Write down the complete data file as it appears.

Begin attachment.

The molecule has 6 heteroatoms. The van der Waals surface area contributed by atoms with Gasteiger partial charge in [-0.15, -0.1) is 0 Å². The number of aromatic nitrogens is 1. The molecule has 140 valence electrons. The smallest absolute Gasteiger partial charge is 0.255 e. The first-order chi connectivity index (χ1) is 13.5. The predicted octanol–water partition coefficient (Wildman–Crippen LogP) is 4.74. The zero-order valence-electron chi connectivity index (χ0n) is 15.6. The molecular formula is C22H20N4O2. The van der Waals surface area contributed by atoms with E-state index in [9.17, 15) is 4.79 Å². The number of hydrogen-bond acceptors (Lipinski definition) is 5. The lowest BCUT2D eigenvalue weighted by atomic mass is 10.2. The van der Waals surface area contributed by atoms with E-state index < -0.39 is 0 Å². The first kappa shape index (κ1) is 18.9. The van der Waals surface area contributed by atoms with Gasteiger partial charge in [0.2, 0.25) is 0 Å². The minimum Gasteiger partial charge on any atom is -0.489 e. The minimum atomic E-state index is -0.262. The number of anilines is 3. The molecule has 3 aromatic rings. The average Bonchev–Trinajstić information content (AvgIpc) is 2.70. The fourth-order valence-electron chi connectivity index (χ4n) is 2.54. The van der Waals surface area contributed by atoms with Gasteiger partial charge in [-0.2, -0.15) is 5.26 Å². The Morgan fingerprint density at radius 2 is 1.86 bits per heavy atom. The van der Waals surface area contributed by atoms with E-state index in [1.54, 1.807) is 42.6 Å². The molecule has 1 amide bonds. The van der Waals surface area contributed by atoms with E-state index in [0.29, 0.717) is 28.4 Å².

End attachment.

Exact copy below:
The molecule has 6 heteroatoms. The van der Waals surface area contributed by atoms with Gasteiger partial charge in [-0.15, -0.1) is 0 Å². The number of aromatic nitrogens is 1. The molecule has 140 valence electrons. The smallest absolute Gasteiger partial charge is 0.255 e. The first-order chi connectivity index (χ1) is 13.5. The predicted octanol–water partition coefficient (Wildman–Crippen LogP) is 4.74. The zero-order valence-electron chi connectivity index (χ0n) is 15.6. The molecular formula is C22H20N4O2. The van der Waals surface area contributed by atoms with E-state index in [9.17, 15) is 4.79 Å². The number of hydrogen-bond acceptors (Lipinski definition) is 5. The lowest BCUT2D eigenvalue weighted by atomic mass is 10.2. The van der Waals surface area contributed by atoms with E-state index < -0.39 is 0 Å². The first kappa shape index (κ1) is 18.9. The van der Waals surface area contributed by atoms with Gasteiger partial charge in [0.2, 0.25) is 0 Å². The minimum Gasteiger partial charge on any atom is -0.489 e. The minimum atomic E-state index is -0.262. The number of anilines is 3. The molecule has 3 aromatic rings. The average Bonchev–Trinajstić information content (AvgIpc) is 2.70. The fourth-order valence-electron chi connectivity index (χ4n) is 2.54. The van der Waals surface area contributed by atoms with Gasteiger partial charge in [-0.2, -0.15) is 5.26 Å². The Morgan fingerprint density at radius 2 is 1.86 bits per heavy atom. The van der Waals surface area contributed by atoms with E-state index in [1.54, 1.807) is 42.6 Å². The molecule has 1 amide bonds. The van der Waals surface area contributed by atoms with E-state index in [0.29, 0.717) is 28.4 Å².